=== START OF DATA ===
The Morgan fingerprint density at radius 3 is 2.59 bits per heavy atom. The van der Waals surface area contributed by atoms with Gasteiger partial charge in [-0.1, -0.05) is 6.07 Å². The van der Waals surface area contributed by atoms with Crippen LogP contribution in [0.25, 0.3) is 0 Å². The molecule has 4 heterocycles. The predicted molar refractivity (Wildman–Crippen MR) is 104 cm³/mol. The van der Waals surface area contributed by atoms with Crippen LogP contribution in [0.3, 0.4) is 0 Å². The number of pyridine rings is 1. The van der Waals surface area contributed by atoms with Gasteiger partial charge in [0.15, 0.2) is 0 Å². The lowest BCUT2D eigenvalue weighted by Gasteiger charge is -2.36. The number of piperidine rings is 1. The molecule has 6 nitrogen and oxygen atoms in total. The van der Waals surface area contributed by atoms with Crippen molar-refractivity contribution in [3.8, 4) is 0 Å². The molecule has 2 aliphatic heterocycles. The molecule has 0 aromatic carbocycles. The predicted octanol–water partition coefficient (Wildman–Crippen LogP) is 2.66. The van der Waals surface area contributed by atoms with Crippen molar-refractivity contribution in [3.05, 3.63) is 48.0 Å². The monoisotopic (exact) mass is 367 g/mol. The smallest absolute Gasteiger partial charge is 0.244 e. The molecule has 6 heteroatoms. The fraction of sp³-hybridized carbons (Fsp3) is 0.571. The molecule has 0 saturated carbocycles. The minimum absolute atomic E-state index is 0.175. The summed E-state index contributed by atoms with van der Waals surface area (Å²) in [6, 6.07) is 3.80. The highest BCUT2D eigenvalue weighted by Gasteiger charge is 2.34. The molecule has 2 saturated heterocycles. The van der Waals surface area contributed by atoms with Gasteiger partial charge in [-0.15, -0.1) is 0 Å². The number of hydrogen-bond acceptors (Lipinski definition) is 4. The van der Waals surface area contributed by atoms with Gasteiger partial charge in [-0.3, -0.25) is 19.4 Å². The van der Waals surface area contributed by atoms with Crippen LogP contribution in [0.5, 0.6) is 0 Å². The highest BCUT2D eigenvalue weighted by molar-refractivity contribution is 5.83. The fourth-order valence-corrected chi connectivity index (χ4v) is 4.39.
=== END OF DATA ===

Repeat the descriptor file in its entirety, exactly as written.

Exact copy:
The Morgan fingerprint density at radius 3 is 2.59 bits per heavy atom. The van der Waals surface area contributed by atoms with Gasteiger partial charge in [-0.1, -0.05) is 6.07 Å². The van der Waals surface area contributed by atoms with Crippen LogP contribution in [0.25, 0.3) is 0 Å². The molecule has 4 heterocycles. The predicted molar refractivity (Wildman–Crippen MR) is 104 cm³/mol. The van der Waals surface area contributed by atoms with Crippen LogP contribution in [0.3, 0.4) is 0 Å². The number of pyridine rings is 1. The van der Waals surface area contributed by atoms with Gasteiger partial charge in [0.15, 0.2) is 0 Å². The lowest BCUT2D eigenvalue weighted by Gasteiger charge is -2.36. The number of piperidine rings is 1. The molecule has 6 nitrogen and oxygen atoms in total. The van der Waals surface area contributed by atoms with Crippen molar-refractivity contribution in [3.8, 4) is 0 Å². The molecule has 2 aliphatic heterocycles. The molecule has 0 aromatic carbocycles. The predicted octanol–water partition coefficient (Wildman–Crippen LogP) is 2.66. The van der Waals surface area contributed by atoms with Crippen molar-refractivity contribution in [3.05, 3.63) is 48.0 Å². The monoisotopic (exact) mass is 367 g/mol. The smallest absolute Gasteiger partial charge is 0.244 e. The molecule has 6 heteroatoms. The fraction of sp³-hybridized carbons (Fsp3) is 0.571. The molecule has 0 saturated carbocycles. The minimum absolute atomic E-state index is 0.175. The summed E-state index contributed by atoms with van der Waals surface area (Å²) in [6, 6.07) is 3.80. The highest BCUT2D eigenvalue weighted by Gasteiger charge is 2.34. The molecule has 2 saturated heterocycles. The van der Waals surface area contributed by atoms with Gasteiger partial charge in [-0.15, -0.1) is 0 Å². The number of hydrogen-bond acceptors (Lipinski definition) is 4. The van der Waals surface area contributed by atoms with Gasteiger partial charge in [-0.3, -0.25) is 19.4 Å². The van der Waals surface area contributed by atoms with Crippen LogP contribution in [0.5, 0.6) is 0 Å². The highest BCUT2D eigenvalue weighted by molar-refractivity contribution is 5.83. The fourth-order valence-corrected chi connectivity index (χ4v) is 4.39.